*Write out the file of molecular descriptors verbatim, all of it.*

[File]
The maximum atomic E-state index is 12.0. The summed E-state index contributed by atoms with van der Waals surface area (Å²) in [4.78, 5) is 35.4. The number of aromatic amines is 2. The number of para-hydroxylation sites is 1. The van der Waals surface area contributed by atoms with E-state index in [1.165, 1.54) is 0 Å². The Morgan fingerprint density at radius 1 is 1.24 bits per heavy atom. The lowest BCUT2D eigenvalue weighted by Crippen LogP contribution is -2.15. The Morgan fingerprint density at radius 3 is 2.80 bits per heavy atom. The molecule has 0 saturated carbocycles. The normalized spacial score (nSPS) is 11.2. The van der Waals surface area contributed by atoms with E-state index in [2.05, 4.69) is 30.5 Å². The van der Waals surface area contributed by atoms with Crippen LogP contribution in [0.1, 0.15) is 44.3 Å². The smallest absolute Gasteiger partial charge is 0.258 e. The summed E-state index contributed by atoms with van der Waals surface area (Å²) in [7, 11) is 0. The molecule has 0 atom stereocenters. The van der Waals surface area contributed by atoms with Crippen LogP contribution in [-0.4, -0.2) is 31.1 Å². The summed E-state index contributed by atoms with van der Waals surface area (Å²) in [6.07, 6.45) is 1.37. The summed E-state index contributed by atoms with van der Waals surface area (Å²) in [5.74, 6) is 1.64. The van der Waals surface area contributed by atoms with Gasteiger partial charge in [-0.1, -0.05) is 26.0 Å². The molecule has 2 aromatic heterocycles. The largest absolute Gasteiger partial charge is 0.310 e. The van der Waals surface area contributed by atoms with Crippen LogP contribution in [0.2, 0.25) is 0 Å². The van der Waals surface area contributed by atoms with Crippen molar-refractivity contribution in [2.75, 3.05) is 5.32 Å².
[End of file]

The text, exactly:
The maximum atomic E-state index is 12.0. The summed E-state index contributed by atoms with van der Waals surface area (Å²) in [4.78, 5) is 35.4. The number of aromatic amines is 2. The number of para-hydroxylation sites is 1. The van der Waals surface area contributed by atoms with E-state index in [1.165, 1.54) is 0 Å². The Morgan fingerprint density at radius 1 is 1.24 bits per heavy atom. The lowest BCUT2D eigenvalue weighted by Crippen LogP contribution is -2.15. The Morgan fingerprint density at radius 3 is 2.80 bits per heavy atom. The molecule has 0 saturated carbocycles. The normalized spacial score (nSPS) is 11.2. The van der Waals surface area contributed by atoms with E-state index in [2.05, 4.69) is 30.5 Å². The van der Waals surface area contributed by atoms with Crippen LogP contribution in [0.1, 0.15) is 44.3 Å². The smallest absolute Gasteiger partial charge is 0.258 e. The summed E-state index contributed by atoms with van der Waals surface area (Å²) in [7, 11) is 0. The molecule has 0 atom stereocenters. The van der Waals surface area contributed by atoms with Crippen LogP contribution in [-0.4, -0.2) is 31.1 Å². The summed E-state index contributed by atoms with van der Waals surface area (Å²) in [6.07, 6.45) is 1.37. The summed E-state index contributed by atoms with van der Waals surface area (Å²) in [5.74, 6) is 1.64. The van der Waals surface area contributed by atoms with Gasteiger partial charge in [-0.1, -0.05) is 26.0 Å². The molecule has 2 aromatic heterocycles. The largest absolute Gasteiger partial charge is 0.310 e. The van der Waals surface area contributed by atoms with Crippen LogP contribution in [0.2, 0.25) is 0 Å². The van der Waals surface area contributed by atoms with Crippen molar-refractivity contribution in [2.75, 3.05) is 5.32 Å².